August 6, 1895, Mr. Gladstone made a great speech at Chester. A meeting was held in the Town Hall to arouse public sentiment against the slaughter of Armenian Christians within the Empire of the Sultan by Turkish soldiers, and to devise some means of putting an end to such crimes, and of punishing the oppressor. The audience was very large, including many Armenians resident in England, and rose with vociferous cheering when Mr. and Mrs. Gladstone, the Duke of Westminster, the Bishop of Chester, and the Mayor of Chester entered the hall. The Bishop of Ripon was already there. The Duke of Westminster presided, and read a letter from the Marquis of Salisbury, the Premier.

Mr. Gladstone arose amid an outburst of enthusiastic applause, and addressing the vast audience said:

That the massacres in Armenia resulted from intolerable government—perhaps the worst in the world. He offered a resolution pledging the support of the entire nation to the British Government in its efforts to secure for the Armenians such reforms as would guarantee the safety of life, honor, religion and property. Mr. Gladstone said that language failed to describe the horrors of the massacre of Sussoun, which made the blood run cold. The Sultan was responsible, for these barbarities were not the act of the criminal class, such as afflicts every country, the malefactors who usually perpetrate horrible crime, but were perpetrated by the agents of the Sultan—the soldiers and the Kurds, tax-gatherers and police of the Turkish Government. And what had been done, and was daily being done, could be summed up in four awful words—plunder, murder, rape and torture. Plunder and murder were bad enough, but these were almost venial by the side of the work of the ravisher and the torturer. And the victims were defenceless men, women and children—Armenians, one of the oldest Christian civilized races, and one of the most pacific, industrious and intelligent races of the world.

There was no exaggeration in the language used to describe the horrible outrages visited upon whole communities of innocent and helpless people. The truth of these terrible charges in their most hideous form, was established by unbiased American testimony, by Dr, Dillon, an eye witness, and by the representatives of England, France and Russia.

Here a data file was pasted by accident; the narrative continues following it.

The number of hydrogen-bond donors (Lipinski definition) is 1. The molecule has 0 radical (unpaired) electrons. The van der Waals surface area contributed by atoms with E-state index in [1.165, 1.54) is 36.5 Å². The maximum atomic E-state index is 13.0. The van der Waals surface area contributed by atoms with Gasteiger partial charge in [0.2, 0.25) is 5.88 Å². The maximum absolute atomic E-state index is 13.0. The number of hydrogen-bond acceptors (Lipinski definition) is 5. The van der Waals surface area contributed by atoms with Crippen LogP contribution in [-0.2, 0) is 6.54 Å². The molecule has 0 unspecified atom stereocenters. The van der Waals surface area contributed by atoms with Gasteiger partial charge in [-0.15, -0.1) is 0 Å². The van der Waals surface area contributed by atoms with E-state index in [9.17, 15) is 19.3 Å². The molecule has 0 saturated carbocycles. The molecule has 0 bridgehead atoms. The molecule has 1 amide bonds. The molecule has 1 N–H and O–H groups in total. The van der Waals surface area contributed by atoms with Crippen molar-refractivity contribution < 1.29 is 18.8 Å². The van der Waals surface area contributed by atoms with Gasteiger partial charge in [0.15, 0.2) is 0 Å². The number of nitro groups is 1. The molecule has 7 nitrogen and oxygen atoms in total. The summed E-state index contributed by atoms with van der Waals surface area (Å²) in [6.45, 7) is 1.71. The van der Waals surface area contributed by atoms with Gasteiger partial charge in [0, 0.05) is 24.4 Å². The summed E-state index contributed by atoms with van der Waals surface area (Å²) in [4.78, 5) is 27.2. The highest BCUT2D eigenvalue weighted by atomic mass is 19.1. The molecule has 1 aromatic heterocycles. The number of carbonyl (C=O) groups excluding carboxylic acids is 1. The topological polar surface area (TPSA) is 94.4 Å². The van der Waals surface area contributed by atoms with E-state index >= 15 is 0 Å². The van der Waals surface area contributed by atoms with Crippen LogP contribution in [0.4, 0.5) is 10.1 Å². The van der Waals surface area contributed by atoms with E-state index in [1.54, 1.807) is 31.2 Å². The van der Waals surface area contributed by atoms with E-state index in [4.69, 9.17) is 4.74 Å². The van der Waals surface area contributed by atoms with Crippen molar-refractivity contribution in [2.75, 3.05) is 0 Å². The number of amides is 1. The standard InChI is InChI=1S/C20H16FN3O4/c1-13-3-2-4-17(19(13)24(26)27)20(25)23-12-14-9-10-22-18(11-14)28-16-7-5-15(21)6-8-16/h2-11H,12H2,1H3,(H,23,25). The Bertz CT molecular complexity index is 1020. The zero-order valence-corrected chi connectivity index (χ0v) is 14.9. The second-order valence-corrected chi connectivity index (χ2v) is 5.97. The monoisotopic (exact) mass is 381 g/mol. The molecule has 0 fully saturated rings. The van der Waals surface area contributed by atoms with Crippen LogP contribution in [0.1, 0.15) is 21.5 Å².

Nothing but a sense of duty, said Mr. Gladstone, had brought him at his age to resign the repose, which was the last of many great earthly blessings remaining to him, to address them.

If the Powers of Europe were to recede before the irrational resistance of the Sultan, they would be disgraced in the eyes of the world, and the Christian population of the Turkish Empire would be doomed to extermination, according to the plan of the Porte. Terrible word, but true in its application.

As to the remedy the cleanest was to make the Turk march out of Armenia, as he did out of Bulgaria, "bag and baggage." He cautioned against trusting the promises of the government at Constantinople, which he knew from long experience, were worthless; and declared that the Sultan was bound by no treaty obligation. The word "ought" was not heeded at Constantinople, but the word "must" was understood fully there. Coercion was a word perfectly comprehended there—a drastic dose which never failed. If we have the smallest regard for humanity, he concluded, we shall, with the help of God, demand that which is just and necessary. Mr. Gladstone was frequently and loudly applauded during his speech, at the conclusion of which the resolution was adopted.

The most powerful voice in all Britain had been raised with stirring and thrilling power for justice and humanity. The testimony of an eye witness is to the effect, that never did the grand old man seem in finer form. His undimmed eye flashed as he spoke with withering scorn against hypocrisy and with hottest hate against wrong. His natural force was not abated, his health robust, and his conviction unsubdued. His deeply lined and pale face was transfigured with the glow of righteous indignation. The aged statesman was in his old House of Commons vigor. "There was the same facile movement of his body, and the same penetrating look as though he would pierce the very soul of his auditors; the same triumphant march of sentence after sentence to their chosen goal, and yet the same subtle method of introducing qualifying clauses all along the march without loosing the grip of his theme; the same ascent to lofty principles and commanding generalizations, blended with the complete mastery of details; and, above all, the same sublimity of outlook and ringing emphasis of sincerity in every tone." It was an occasion never to be forgotten. A distinguished hearer said: "To read his speech, as thousands will, is much; but to have heard it, to have felt it-oh! that is simply indescribable, and will mark for many, one of the most memorable days of this last decade of this closing century. The sweet cadence of his voice, the fascination of his personality, and, above all, the consecration of his splendid gifts to the cause of plundered men and ravished women, raise the occasion into prominence in the annals of a great people. Chiefly, I feel the triumphs of soul. His utterance of the words 'wives,' 'women,' lifted them into an atmosphere of awe and solemnity, and his tone in speaking of 'rape' and 'torture' gave them an ineffable loathsomeness. It seemed as if so much soul had never been put into a Saxon speech. Keen satire, rasping rebuke, an avalanche of indignation, rapier-like thrusts to the vital fibre of the situation, and withal the invincible cogency of argument against the Turkish Government, gave the oration a primary place amongst the master-pieces of human eloquence."